Alice Coote / Graham Johnson

L' Heure Exquise: A French Songbook

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The French song repertory, so ably represented here by mezzo-soprano Alice Coote, shows remarkable continuity over the near-century represented by the works on this album. Tonally the songs very early on used an extended-harmony idiom that toward the Belle Epoque readily assimilated popular influences, and the mood is nicely summed up in a quotation from Francis Poulenc included in the booklet: "Our composers too write profound music, but when they do, it is leavened with that lightness of spirit without which life would be unendurable." The program here is only loosely organized, with lightly melancholy songs in the first part of the program giving way to more painful expressions before returning to Poulenc, with whom the program began. The focus is on Coote, whose rich, almost smoky, mezzo grabs you from the first notes. She has a real feel for the material, and she is able to lighten her tone effectively for miniatures like Poulenc's Voyage à Paris ("that once upon a time love must have created") and bulking up for likes of Le spectre de la rose from Berlioz's Les Nuits d'été. A somewhat more intimate atmosphere than that of London's All Saints Church would have enhanced the final product, but this is a strong candidate for a French song collection cornerstone.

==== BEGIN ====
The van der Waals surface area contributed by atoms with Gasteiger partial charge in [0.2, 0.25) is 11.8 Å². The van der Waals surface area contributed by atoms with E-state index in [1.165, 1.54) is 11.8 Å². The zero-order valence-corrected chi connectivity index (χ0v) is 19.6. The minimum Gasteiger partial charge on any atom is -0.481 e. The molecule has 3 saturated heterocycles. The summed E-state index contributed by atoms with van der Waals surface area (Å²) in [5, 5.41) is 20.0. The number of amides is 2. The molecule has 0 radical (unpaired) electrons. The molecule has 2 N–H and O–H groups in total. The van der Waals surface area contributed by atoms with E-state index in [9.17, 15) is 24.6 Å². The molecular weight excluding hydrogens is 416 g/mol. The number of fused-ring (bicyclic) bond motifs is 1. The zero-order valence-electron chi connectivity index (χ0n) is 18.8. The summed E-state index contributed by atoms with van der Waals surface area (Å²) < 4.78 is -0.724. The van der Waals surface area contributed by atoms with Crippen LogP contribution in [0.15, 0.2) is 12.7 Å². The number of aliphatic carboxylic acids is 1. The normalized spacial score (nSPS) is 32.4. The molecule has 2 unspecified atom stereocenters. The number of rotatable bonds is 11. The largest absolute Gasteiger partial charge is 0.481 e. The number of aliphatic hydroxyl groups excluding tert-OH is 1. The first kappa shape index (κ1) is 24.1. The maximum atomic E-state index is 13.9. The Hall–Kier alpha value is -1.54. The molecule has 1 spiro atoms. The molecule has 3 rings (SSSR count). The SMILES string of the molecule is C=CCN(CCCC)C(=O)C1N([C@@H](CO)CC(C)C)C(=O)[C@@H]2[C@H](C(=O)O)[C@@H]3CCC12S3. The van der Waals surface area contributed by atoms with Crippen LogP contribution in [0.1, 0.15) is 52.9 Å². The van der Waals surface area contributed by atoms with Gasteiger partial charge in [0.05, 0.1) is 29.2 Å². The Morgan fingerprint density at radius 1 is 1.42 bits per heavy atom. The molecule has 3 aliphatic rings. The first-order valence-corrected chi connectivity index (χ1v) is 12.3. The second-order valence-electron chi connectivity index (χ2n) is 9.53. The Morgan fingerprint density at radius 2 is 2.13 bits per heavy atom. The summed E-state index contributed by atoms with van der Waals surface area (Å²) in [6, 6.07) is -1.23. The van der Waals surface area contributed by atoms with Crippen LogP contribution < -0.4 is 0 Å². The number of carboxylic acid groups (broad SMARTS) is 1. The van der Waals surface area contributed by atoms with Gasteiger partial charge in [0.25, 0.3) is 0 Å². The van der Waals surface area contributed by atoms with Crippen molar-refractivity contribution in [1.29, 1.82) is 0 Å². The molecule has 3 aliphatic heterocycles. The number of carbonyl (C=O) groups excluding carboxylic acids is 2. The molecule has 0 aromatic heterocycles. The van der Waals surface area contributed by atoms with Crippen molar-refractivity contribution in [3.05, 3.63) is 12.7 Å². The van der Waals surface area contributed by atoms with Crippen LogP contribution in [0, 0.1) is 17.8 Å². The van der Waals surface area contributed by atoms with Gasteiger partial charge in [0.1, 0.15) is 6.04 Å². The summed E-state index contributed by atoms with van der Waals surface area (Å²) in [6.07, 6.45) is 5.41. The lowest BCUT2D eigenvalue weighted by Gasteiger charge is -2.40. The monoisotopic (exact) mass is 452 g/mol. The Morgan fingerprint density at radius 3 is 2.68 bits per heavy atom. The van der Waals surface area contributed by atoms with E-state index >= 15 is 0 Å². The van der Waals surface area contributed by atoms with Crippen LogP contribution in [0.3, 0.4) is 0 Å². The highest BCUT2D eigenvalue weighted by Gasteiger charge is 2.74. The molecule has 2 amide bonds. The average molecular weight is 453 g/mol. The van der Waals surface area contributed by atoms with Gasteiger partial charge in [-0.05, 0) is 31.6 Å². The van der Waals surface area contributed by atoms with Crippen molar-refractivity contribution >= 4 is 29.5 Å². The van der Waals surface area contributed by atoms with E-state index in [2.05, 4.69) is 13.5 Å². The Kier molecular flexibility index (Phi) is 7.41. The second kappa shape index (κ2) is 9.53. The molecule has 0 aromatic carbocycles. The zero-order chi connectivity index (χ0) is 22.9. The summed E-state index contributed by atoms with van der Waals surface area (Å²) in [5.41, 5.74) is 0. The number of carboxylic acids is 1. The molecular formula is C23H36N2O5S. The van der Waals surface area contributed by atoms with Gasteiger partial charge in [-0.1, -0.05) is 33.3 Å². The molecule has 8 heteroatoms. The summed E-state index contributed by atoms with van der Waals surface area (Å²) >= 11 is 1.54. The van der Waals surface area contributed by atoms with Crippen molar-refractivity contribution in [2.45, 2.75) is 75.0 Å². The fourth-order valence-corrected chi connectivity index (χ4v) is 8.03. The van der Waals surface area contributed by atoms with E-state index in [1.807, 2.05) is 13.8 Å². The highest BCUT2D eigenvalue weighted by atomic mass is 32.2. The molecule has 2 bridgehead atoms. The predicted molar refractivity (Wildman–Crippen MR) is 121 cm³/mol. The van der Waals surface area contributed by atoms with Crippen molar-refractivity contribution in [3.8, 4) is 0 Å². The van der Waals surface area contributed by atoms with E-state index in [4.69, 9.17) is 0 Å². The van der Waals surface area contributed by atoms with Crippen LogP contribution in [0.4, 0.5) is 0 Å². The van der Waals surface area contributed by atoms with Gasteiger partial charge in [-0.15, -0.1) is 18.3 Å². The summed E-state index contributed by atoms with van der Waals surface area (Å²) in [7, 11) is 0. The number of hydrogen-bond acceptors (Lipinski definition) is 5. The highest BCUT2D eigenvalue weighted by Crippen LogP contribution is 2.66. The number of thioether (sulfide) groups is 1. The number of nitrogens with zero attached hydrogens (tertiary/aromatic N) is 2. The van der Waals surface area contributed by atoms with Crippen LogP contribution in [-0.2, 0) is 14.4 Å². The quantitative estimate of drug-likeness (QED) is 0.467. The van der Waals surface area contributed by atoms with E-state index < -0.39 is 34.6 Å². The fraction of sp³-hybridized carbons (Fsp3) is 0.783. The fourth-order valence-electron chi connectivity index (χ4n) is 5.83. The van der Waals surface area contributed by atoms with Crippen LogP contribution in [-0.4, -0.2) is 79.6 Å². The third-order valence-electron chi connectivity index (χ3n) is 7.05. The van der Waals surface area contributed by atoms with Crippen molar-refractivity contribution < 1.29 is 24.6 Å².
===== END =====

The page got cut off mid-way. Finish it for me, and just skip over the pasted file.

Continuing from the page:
Track Listing

Sample Title/Composer Performer Time
Léocadia, FP 106
1 3:46
Chansons grises
2 2:26
Douze Rondels
3 2:50
4 2:32
5 4:26
6 1:56
Mélodies (6), for voice and piano
7 4:44
8 4:10
9 1:38
Les nuits d'été, Op. 7
10 6:11
11 4:11
Mélodies (6), for voice and piano
12 2:50
13 4:56
14 4:33
Trois chansons de France, L 115
15 2:25
Les feuilles blessées
16 2:41
17 3:54
18 3:20
Quatre mélodies, Op. 22
19 3:17
Banalités, FP 107
20 0:57
21 1:44
22 1:50
Calligrammes, FP 140
23 3:02
blue highlight denotes track pick